I work at Congress in Alice Springs as a podiatrist. The place you may know as Alice Springs is located on Central Arrernte Country. The Arrernte name for Alice Springs is Mparntwe.


Learning about place

Learning about place is one of the many things that makes me a more culturally responsive podiatrist and it enables me to practice Aboriginal ways through my work. For this article, I will therefore use the name Mparntwe, just like I do at work and around town.


The role of Congress

This year Congress celebrates 50 years of Aboriginal Community Control and is the largest Aboriginal Community Controlled Comprehensive Primary Health Care Service (ACCHO) in Australia. The organisation is governed by its membership and board, made up of Aboriginal community members. Congress’ role is to provide support and advocacy for Aboriginal people in the struggle for justice and equity at this time, and continue to do so.


Congress provides a comprehensive, holistic and culturally responsive primary health care service to Aboriginal people living in and nearby to Mparntwe, including remote communities such as: Amoonguna, Ntaria (Hermannsburg), Wallace Rockhole, Ltyentye Apurte (Santa Teresa), Utju (Areyonga), Mutitjulu, Imanpa, Kaltukatjara (Docker River) and Yulara.


Today, Congress is one of the most experienced Aboriginal primary health care services in the country, a strong political advocate of closing the gap on Aboriginal health disadvantage, and a national leader in improving health outcomes for Aboriginal people.


Congress is a large employer of Aboriginal community members, who work in all facets of the organisation. This includes health service roles like GPs, Aboriginal Health Practitioners, Nurses, and importantly, in key leadership roles.


One of the big picture goals behind the work we do is to provide opportunities in a safe and supportive space for Aboriginal people to take up roles in healthcare to bring health benefits to their people on Country; this aligns with – Congress’ mantra ‘Aboriginal health in Aboriginal hands’.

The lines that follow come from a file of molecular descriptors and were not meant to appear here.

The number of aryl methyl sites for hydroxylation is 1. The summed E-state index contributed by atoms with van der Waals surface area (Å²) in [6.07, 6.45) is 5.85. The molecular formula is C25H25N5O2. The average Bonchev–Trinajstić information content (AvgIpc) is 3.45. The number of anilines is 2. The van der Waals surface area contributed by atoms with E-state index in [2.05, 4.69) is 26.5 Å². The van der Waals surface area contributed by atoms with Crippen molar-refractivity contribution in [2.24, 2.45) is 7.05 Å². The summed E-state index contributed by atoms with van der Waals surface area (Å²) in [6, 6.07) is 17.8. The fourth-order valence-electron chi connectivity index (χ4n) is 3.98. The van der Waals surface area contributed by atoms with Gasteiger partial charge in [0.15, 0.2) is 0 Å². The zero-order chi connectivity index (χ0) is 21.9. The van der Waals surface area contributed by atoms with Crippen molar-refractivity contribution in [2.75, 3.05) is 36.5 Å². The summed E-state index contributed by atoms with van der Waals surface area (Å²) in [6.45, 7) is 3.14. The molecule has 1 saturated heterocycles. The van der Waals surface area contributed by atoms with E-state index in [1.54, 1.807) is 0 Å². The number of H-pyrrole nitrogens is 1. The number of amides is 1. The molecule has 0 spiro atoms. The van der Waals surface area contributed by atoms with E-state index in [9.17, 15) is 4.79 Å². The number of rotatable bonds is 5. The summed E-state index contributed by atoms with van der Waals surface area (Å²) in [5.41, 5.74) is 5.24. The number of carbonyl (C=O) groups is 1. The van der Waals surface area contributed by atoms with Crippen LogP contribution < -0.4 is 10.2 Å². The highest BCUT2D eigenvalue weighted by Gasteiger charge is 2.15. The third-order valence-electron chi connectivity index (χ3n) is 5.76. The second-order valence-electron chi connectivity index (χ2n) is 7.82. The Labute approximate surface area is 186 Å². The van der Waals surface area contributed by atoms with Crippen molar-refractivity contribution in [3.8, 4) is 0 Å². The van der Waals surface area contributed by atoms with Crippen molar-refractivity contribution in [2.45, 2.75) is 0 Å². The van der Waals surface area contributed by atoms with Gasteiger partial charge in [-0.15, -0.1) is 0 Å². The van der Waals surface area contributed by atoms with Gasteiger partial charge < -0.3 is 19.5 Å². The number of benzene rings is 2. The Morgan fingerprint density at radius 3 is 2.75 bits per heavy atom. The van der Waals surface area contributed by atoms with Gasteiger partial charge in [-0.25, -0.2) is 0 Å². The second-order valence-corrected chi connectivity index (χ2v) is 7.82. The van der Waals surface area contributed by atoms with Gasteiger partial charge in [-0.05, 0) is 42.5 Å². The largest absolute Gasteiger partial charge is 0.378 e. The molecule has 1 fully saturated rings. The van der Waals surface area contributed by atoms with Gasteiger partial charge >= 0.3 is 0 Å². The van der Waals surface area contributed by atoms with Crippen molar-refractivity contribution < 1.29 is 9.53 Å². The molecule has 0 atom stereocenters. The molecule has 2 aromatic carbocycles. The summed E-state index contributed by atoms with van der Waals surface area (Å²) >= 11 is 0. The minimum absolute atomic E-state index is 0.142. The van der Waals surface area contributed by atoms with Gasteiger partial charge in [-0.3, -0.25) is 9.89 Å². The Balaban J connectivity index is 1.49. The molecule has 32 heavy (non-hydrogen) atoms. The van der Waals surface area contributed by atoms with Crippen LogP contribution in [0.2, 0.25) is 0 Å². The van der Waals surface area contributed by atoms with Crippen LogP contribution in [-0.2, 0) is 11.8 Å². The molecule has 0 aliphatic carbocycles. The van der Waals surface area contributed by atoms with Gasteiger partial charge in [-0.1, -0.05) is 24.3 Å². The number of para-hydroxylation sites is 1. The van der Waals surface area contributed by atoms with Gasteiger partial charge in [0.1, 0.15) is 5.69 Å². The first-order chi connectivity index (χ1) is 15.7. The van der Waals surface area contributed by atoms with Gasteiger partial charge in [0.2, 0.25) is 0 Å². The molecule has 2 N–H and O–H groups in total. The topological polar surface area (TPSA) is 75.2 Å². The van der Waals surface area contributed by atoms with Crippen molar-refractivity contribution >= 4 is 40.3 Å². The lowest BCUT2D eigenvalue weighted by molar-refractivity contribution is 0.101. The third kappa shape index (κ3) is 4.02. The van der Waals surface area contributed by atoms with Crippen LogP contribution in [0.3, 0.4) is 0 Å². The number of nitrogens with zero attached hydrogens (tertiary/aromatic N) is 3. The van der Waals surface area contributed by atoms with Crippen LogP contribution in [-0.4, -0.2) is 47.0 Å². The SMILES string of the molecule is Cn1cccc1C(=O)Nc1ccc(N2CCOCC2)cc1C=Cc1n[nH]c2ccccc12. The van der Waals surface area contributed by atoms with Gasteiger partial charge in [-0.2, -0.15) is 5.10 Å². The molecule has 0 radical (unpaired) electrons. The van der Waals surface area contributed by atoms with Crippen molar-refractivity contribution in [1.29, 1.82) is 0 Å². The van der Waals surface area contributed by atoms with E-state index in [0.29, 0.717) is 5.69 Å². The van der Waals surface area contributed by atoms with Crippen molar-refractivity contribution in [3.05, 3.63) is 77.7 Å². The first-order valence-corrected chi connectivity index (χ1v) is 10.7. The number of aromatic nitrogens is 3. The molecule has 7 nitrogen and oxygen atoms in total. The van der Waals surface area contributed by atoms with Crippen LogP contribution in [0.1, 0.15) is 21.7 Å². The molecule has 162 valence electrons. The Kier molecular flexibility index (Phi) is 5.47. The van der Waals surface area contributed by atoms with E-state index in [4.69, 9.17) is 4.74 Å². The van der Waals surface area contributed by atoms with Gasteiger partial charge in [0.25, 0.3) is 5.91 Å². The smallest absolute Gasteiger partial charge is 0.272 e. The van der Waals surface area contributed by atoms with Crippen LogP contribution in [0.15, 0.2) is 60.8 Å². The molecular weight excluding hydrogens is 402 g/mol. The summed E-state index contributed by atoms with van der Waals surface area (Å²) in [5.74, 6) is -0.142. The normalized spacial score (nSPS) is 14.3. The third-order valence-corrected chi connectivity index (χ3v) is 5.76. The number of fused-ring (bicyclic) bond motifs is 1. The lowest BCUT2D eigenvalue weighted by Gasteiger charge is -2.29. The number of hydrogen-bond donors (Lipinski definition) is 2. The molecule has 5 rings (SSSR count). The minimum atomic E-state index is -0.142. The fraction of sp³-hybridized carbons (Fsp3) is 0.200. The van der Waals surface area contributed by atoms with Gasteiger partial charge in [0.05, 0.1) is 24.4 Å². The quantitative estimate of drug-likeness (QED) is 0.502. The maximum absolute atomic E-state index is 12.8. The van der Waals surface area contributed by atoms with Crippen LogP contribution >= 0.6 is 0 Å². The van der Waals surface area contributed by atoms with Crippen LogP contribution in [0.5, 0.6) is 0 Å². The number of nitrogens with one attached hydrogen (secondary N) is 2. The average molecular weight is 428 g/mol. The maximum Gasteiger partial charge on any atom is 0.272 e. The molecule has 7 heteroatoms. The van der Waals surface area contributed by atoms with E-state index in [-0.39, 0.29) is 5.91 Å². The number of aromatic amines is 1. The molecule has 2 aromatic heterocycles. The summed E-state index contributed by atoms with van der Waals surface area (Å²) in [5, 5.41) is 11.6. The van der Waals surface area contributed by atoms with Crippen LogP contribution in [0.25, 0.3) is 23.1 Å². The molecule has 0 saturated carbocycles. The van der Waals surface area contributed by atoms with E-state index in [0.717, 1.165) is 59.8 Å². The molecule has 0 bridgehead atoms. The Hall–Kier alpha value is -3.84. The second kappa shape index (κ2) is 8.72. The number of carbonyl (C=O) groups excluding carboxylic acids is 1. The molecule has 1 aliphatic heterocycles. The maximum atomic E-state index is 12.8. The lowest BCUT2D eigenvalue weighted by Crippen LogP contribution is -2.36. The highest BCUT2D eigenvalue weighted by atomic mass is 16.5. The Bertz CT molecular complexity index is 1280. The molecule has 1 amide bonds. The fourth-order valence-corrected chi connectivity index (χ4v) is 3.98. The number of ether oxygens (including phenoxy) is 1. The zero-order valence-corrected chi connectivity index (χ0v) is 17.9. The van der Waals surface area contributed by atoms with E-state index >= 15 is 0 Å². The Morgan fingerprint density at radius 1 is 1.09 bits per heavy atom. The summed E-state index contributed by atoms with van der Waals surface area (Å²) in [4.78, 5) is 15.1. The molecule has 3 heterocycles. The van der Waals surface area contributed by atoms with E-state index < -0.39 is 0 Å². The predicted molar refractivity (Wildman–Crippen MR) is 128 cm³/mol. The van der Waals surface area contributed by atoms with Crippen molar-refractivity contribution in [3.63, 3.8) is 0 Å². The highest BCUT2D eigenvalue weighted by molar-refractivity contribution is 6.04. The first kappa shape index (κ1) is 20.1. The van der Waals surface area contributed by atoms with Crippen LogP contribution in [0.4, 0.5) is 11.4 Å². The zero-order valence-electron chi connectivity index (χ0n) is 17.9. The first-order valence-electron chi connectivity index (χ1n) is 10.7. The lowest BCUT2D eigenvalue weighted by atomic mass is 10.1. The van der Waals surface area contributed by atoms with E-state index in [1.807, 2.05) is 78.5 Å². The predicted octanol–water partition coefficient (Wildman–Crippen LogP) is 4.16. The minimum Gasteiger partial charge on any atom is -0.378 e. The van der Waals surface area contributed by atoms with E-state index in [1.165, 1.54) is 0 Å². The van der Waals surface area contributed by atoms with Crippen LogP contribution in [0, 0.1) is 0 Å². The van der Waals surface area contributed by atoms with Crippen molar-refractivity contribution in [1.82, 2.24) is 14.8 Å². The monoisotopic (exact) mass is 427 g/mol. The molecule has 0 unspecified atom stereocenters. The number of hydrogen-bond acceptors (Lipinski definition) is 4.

The role of Aboriginal Allied Health Assistants

Aboriginal Allied Health Assistants (AHA) pathways currently exist at Congress. These involve local people working through on the job training at Congress whilst completing theoretical modules at Charles Darwin University (CDU).

One AHA role in particular is focused on increasing the Aboriginal health workforce in the foot care assistant space. This has the net benefit of increasing the Aboriginal health workforce, supporting colleagues, and if they wish, to be able to continue on to further podiatry studies.


The current podiatric pathway

The current pathway to become a podiatrist in the Northern Territory isn’t as easy as it could be; the nearest university offering podiatry is interstate. This means prospective podiatry students must leave family and local culture behind, and is a major barrier to building an Aboriginal and Torres Strait Islander podiatry workforce.


Local options for potential podiatrists

Congress is exploring local training opportunities to make it easier for people to study podiatry and to remain on Country while studying. This would help workforce issues in that current employees could remain working, developing skills and providing care whilst developing their clinical scope of practice. That’s the long-term goal.


Self-perpetuating benefits

The process of building our Aboriginal workforce is self-perpetuating. If we increase Aboriginal employment in healthcare in Mparntwe, then community members not only feel safer engaging in healthcare, but also benefit from a sense of Aboriginal Community Control, as they’re working for and with Aboriginal people. It makes such a positive difference to have local Aboriginal people in these roles and this is a proven factor in community members using ACCHOs instead of mainstream services.


Congress’ strategic plan

In addition to growing our Aboriginal workforce, our strategic plan also identifies which priorities to focus on, such as action on ill health, as well as providing treatment, prevention and health promotion for those impacted by chronic disease. These areas guide the Congress Podiatry team and the work we do.


It’s about more than just having support for the person being treated. By encouraging and supporting a greater local Aboriginal workforce it enables local people to stay close to home, close to services, close to culture, and close to family.


This is everything, and everyone benefits.